Published on October 5th, 2014 | by James Ayre156
Wind & Solar Energy Generation Capacities Both Catching Up With Nuclear
October 5th, 2014 by James Ayre
Renewables have been capturing a larger and larger portion of the total global energy infrastructure pie, while the portion nuclear energy has not just been stagnating but actually shrinking somewhat, as noted by a new Vital Signs report from Worldwatch Institute.
More interesting than that observation, though, is the fact that solar and wind energy have been gaining fast on nuclear — and are now, more or less, on the same trajectory that nuclear power was on in the 1970s and 1980s, in its heyday.
So, it looks like that “nuclear renaissance” that some analysts have been babbling about for the last several years will have to wait for at least another couple of years — or, more likely, forever. Solar and wind energy will no doubt continue growing at a fair rate (at the least) in the years to come.
Here are some of the exacts: nuclear’s share of total global power production has steadily declined from a peak of 17.6% in 1996 to 10.8% in 2013. And renewables have increased their share from 18.7% in 2000 to 22.7% in 2012.
The Worldwatch Institute provides more:
Following a rapid rise from its beginnings in the mid-1950s, global nuclear power generating capacity peaked at 375.3 GW in 2010. Capacity has since declined to 371.8 GW in 2013, according to the International Atomic Energy Agency. Adverse economics, concern about reactor safety and proliferation, and the unresolved question of what to do with nuclear waste have put the brakes on the industry.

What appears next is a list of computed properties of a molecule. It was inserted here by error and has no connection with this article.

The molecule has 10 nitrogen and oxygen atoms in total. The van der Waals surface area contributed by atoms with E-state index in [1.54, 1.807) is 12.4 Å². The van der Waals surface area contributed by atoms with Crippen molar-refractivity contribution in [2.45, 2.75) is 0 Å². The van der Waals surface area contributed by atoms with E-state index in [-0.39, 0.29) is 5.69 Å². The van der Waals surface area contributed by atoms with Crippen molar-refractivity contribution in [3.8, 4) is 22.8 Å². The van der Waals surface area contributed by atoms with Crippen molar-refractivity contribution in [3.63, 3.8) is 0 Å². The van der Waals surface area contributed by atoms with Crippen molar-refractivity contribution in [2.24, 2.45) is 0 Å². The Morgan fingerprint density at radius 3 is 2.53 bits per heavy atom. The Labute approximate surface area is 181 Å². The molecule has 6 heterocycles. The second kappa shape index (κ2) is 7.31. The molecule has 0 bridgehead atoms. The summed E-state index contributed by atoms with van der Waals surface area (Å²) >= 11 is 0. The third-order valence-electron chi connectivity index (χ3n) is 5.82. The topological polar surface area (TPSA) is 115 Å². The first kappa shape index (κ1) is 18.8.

In stark contrast, wind and solar power generating capacities are now on the same soaring trajectory that nuclear power was on in the 1970s and 1980s. Wind capacity of 320 GW in 2013 is equivalent to nuclear capacity in 1990. The 140 GW in solar photovoltaic capacity is still considerably smaller, but growing rapidly.
Much of this reversal is of course down to the fact that renewables have been attracting far greater investment — owing to their superiority in almost every regard, from development costs, to safety, to operating costs.
As per estimates from the International Energy Agency, nuclear investments were right around $8 billion per year (average) for the years of 2000-2013, as compared to $37 billion for solar PV and $43 billion for wind, for the same period.
Strangely, and unfortunately, though, research budgets still seem to be heavily biased towards nuclear technologies.
Among members of the IEA (most European countries, the United States, Canada, Japan, South Korea, Australia, and New Zealand), nuclear power has received the lion’s share of public energy research and development (R&D) budgets during the last four decades. Nuclear energy attracted $295 billion, or 51%, of total energy R&D spending between 1974 and 2012. But this number has declined over time, from a high of 73.6% in 1974 to 26% today. Renewable energy received a cumulative total of $59 billion during the same period (10.2%), but its share has risen year after year.
While the surge in recent years by renewables has certainly been impressive in many ways, you can probably pretty much count on it to continue at an increasingly rapid rate as fossil fuel extraction becomes more and more expensive and as the effects of global warming become more and more obvious.